Sited in the middle of the Mediterranean Sea, Malta has always had extreme commercial and political significance; a fact reflected in the island’s long and tumultuous history. Valletta’s Grand Harbour has also played a huge part in this history as the biggest and certainly the most dramatic natural harbor in the Med. In use since the Phoenician era and heavily fortified since medieval times, it’s the place where much of Malta’s seafaring tradition and military successes have been played out over the centuries. The Great Siege of 1565 and the relentless bombing during WWII both took their toll here; the former on the occupying Knights of St John and the latter on Allied troops and the people of Valletta ¬– the whole island was awarded the George Cross in 1942 for valor in the face of Nazi attack.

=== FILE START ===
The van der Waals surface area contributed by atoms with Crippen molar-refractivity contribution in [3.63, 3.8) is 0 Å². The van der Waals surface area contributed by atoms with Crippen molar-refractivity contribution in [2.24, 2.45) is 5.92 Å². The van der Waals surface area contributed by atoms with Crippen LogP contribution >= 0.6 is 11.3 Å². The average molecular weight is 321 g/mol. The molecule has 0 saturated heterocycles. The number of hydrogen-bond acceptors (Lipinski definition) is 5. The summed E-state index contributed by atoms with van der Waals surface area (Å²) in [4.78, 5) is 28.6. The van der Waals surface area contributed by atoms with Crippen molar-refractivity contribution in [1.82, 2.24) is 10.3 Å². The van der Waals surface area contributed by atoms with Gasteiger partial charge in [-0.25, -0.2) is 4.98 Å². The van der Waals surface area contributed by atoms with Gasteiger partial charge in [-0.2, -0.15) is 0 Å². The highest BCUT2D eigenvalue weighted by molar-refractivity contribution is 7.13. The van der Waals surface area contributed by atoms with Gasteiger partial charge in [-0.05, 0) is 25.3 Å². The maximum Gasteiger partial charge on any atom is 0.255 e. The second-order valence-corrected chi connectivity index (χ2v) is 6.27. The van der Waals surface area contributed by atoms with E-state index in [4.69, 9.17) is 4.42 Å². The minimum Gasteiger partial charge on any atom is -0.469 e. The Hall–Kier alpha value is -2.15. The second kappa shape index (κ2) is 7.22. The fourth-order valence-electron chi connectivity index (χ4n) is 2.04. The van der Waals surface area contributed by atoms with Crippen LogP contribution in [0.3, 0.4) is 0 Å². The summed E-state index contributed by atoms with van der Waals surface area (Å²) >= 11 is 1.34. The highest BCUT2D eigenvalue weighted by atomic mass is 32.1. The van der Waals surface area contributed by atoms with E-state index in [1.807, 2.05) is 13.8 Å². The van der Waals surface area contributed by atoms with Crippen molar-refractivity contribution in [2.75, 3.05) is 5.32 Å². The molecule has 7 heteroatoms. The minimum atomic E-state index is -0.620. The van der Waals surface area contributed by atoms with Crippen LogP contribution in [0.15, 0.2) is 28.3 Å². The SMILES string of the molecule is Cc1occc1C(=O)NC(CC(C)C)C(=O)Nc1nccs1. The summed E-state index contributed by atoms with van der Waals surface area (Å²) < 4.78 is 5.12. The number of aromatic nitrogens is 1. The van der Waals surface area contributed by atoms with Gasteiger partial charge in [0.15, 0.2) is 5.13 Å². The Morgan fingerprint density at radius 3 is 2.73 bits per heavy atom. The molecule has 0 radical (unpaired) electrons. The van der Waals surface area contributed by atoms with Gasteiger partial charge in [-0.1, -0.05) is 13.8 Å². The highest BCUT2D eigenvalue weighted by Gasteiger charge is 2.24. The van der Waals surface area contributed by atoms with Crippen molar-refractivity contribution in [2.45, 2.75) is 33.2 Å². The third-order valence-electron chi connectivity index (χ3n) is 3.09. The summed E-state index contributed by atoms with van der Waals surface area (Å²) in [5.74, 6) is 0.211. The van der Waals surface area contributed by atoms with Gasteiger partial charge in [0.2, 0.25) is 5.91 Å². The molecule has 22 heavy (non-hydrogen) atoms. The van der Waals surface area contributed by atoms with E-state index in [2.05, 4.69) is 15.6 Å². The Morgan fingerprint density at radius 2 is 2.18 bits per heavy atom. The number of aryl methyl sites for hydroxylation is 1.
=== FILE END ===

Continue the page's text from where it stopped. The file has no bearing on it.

Today, although still guarded by the ramparts of Fort St Elmo, the harbor has lost its military significance and is largely given over to tourism; you’re more likely to see giant cruise liners moored here than warships. Boat tours offer unrivalled panoramas of the Valletta’s honey-and-gold architecture, the mighty bastion walls, the sea forts, and seven different creeks – most notably those leading to Vittorioso, Senglea, and Cospicua just across the Grand Harbour from Valletta and known as the Three Cities.